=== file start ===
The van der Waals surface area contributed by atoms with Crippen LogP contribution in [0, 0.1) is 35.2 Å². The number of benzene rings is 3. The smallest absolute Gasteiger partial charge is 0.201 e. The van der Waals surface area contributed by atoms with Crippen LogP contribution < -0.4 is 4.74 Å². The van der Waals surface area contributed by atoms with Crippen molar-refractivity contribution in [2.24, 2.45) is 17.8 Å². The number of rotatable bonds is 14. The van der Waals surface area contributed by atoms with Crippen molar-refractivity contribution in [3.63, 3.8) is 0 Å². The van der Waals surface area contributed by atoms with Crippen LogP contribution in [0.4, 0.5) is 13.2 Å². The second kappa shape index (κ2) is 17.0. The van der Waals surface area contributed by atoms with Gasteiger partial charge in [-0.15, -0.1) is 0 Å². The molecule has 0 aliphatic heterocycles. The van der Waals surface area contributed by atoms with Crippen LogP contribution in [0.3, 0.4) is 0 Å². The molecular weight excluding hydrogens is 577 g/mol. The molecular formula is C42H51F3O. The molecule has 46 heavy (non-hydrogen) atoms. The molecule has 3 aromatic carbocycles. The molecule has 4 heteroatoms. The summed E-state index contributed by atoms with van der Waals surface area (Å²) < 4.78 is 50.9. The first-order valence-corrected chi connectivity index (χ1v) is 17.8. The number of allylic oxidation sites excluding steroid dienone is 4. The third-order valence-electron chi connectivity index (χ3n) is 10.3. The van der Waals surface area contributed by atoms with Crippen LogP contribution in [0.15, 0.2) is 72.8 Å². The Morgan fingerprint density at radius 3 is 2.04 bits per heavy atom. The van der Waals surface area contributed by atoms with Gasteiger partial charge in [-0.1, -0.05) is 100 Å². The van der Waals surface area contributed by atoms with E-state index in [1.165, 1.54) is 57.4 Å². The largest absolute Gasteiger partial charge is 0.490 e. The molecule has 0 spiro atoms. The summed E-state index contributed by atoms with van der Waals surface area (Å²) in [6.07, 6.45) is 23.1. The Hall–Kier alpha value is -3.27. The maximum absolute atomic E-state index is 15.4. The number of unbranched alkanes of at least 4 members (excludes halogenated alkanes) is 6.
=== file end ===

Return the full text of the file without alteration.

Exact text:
The van der Waals surface area contributed by atoms with Crippen LogP contribution in [0, 0.1) is 35.2 Å². The number of benzene rings is 3. The smallest absolute Gasteiger partial charge is 0.201 e. The van der Waals surface area contributed by atoms with Crippen LogP contribution < -0.4 is 4.74 Å². The van der Waals surface area contributed by atoms with Crippen molar-refractivity contribution in [2.24, 2.45) is 17.8 Å². The number of rotatable bonds is 14. The van der Waals surface area contributed by atoms with Crippen molar-refractivity contribution in [3.63, 3.8) is 0 Å². The van der Waals surface area contributed by atoms with Crippen LogP contribution in [0.4, 0.5) is 13.2 Å². The second kappa shape index (κ2) is 17.0. The van der Waals surface area contributed by atoms with Gasteiger partial charge in [-0.15, -0.1) is 0 Å². The molecule has 0 aliphatic heterocycles. The van der Waals surface area contributed by atoms with Crippen LogP contribution in [0.3, 0.4) is 0 Å². The molecular weight excluding hydrogens is 577 g/mol. The molecular formula is C42H51F3O. The molecule has 46 heavy (non-hydrogen) atoms. The molecule has 3 aromatic carbocycles. The molecule has 4 heteroatoms. The summed E-state index contributed by atoms with van der Waals surface area (Å²) < 4.78 is 50.9. The first-order valence-corrected chi connectivity index (χ1v) is 17.8. The number of allylic oxidation sites excluding steroid dienone is 4. The third-order valence-electron chi connectivity index (χ3n) is 10.3. The van der Waals surface area contributed by atoms with Crippen LogP contribution in [0.15, 0.2) is 72.8 Å². The Morgan fingerprint density at radius 3 is 2.04 bits per heavy atom. The van der Waals surface area contributed by atoms with Gasteiger partial charge in [-0.1, -0.05) is 100 Å². The van der Waals surface area contributed by atoms with E-state index in [1.165, 1.54) is 57.4 Å². The largest absolute Gasteiger partial charge is 0.490 e. The molecule has 0 spiro atoms. The summed E-state index contributed by atoms with van der Waals surface area (Å²) in [6.07, 6.45) is 23.1. The Hall–Kier alpha value is -3.27. The maximum absolute atomic E-state index is 15.4. The number of unbranched alkanes of at least 4 members (excludes halogenated alkanes) is 6.